The visibility of Google, Facebook and a few others continues to propagate the myth that the ultimate objective of every entrepreneur should be to take their startups public via an initial public offering at the earliest opportunity. Everyone thinks this is the route to become the next billionaire like Mark Zuckerberg.
In reality, this option is a nightmare that can bump you out of the driver seat, dilute your equity and create a business entity you can’t control. For financial reasons alone, an IPO is a statistically rare phenomenon, happening just 275 times in 2014, out of almost 500,000 startups. Many of these may still fail spectacularly, such as Webvan and Pets.com.
As an advisor and mentor to startups, I try to make sure entrepreneurs understand both the pros and cons of an IPO as an exit strategy. Facebook, for example, ended up raising almost $16 billion through its IPO. It’s hard to imagine any other investor mechanism that could have raised that much money. On the other hand, Zuckerberg signed up for a lifetime of challenges:
1. Large personal and corporate liability exposures
As a public company executive, your management style, and even your personal life, is subject to extensive scrutiny by stock analysts and stockholders. Violations of integrity and accepted business practices is malfeasance and can result in corporate and personal fines, and even prison terms.
2. Extensive government reporting and compliance rules
To prevent another Enron scandal, public companies and their officers are measured against strict and growing government rules for reporting and compliance, popularly known as Sarbanes-Oxley, or SOX. Private companies are largely exempt from these reporting requirements.
3. Doubling or more of overhead expenses
These new reporting and compliance rules require expensive new processes, systems and consultants. When including lawyers and a chief compliance officer, many experts argue that the costs can quadruple those of a private company. That extra money raised better kick-start your opportunity.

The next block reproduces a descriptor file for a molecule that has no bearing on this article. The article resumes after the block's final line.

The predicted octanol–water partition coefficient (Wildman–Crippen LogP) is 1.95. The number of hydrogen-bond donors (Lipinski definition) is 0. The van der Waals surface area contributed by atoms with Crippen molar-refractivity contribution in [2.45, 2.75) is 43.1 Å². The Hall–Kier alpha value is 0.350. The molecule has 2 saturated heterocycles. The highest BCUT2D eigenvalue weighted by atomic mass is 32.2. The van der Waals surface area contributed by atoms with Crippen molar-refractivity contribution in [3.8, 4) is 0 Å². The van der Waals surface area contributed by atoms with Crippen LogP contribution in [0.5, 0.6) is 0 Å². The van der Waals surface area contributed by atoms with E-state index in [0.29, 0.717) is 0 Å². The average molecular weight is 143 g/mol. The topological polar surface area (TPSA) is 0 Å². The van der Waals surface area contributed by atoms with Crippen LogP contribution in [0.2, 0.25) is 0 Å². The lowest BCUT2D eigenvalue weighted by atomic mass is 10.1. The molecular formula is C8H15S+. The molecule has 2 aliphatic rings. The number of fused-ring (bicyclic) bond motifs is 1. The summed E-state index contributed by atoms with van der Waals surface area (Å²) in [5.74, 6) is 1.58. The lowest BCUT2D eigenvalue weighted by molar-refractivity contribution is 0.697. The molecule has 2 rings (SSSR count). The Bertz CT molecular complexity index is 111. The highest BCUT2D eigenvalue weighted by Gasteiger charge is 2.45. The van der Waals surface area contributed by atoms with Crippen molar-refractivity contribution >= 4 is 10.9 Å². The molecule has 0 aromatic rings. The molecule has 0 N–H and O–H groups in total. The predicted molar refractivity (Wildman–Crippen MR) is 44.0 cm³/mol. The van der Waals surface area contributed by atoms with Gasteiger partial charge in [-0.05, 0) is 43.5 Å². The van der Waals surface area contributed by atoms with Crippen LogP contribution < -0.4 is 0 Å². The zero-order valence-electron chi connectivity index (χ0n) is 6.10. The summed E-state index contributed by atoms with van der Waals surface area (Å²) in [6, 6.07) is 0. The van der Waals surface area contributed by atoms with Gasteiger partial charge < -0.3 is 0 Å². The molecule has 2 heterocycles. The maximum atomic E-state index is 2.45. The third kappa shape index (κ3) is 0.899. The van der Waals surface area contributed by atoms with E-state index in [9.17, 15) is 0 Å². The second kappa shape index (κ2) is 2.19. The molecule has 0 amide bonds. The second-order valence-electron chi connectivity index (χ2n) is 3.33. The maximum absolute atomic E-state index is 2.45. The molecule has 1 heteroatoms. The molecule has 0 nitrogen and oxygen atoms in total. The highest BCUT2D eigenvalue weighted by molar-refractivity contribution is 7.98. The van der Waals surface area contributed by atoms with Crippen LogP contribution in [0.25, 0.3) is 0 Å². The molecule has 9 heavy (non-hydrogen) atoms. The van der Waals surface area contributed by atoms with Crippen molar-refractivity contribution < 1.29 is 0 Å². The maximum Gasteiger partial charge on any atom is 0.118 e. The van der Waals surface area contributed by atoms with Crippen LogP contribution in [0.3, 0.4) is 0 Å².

4. All strategy and operational moves become public
Every public company has to answer to thousands of public stockholders now, rather than just a few private investors. This is a huge communication requirement, as well as a tremendous disadvantage in flexibility and dealing with competitors. The public is not an easy master to satisfy.
5. Public expectation of growth every quarter
The pressures to maintain a profitable and steep growth curve, vs. reinvesting returns in new markets, are very frustrating to entrepreneurs who get their satisfaction from the flexibility of a startup in addressing new opportunities. Even perceived weaknesses can dramatically impact company valuations.
6. Control moves to external directors and the public
Private companies typically have an internal board of friendly owners, unlikely to be pressured by the media to consider an unfriendly tender offer from another major player in the market. Even with private equity and private acquisition transactions, control stays internal to the principals.
Of course, there are cases where a new technology or medical startup needs that huge financial infusion to build the infrastructure needed for real growth, so the rewards are worth the risks and costs. In the long run, building a global company with the relatively unlimited public resources is still only possible by starting with an initial public offering and giving up your startup.
For every entrepreneur, I recommend first a personal assessment of your goals and strengths. If you enjoy the challenges of a startup and being in charge of your own destiny, you probably won’t survive the move to a public company, and you certainly won’t enjoy it, even if it makes you and all your friends rich. Greed is not an easy master to satisfy either.